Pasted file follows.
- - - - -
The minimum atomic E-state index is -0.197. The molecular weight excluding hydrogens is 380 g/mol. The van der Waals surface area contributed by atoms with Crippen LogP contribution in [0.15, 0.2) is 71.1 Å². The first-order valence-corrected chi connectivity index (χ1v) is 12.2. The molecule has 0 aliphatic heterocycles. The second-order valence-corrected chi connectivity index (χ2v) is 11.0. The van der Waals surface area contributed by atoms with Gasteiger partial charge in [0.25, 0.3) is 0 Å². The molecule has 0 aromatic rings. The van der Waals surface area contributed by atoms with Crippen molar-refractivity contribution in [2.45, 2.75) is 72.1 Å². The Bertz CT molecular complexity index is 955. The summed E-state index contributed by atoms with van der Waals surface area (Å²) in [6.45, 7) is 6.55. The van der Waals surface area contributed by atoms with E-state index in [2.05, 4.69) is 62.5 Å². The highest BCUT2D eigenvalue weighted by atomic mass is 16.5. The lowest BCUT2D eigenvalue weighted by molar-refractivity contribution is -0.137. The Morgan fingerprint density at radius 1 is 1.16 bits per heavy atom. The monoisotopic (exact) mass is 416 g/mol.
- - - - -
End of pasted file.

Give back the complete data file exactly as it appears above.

The minimum atomic E-state index is -0.197. The molecular weight excluding hydrogens is 380 g/mol. The van der Waals surface area contributed by atoms with Crippen LogP contribution in [0.15, 0.2) is 71.1 Å². The first-order valence-corrected chi connectivity index (χ1v) is 12.2. The molecule has 0 aliphatic heterocycles. The second-order valence-corrected chi connectivity index (χ2v) is 11.0. The van der Waals surface area contributed by atoms with Gasteiger partial charge in [0.25, 0.3) is 0 Å². The molecule has 0 aromatic rings. The van der Waals surface area contributed by atoms with Crippen molar-refractivity contribution in [2.45, 2.75) is 72.1 Å². The Bertz CT molecular complexity index is 955. The summed E-state index contributed by atoms with van der Waals surface area (Å²) in [6.45, 7) is 6.55. The van der Waals surface area contributed by atoms with E-state index in [2.05, 4.69) is 62.5 Å². The highest BCUT2D eigenvalue weighted by atomic mass is 16.5. The lowest BCUT2D eigenvalue weighted by molar-refractivity contribution is -0.137. The Morgan fingerprint density at radius 1 is 1.16 bits per heavy atom. The monoisotopic (exact) mass is 416 g/mol.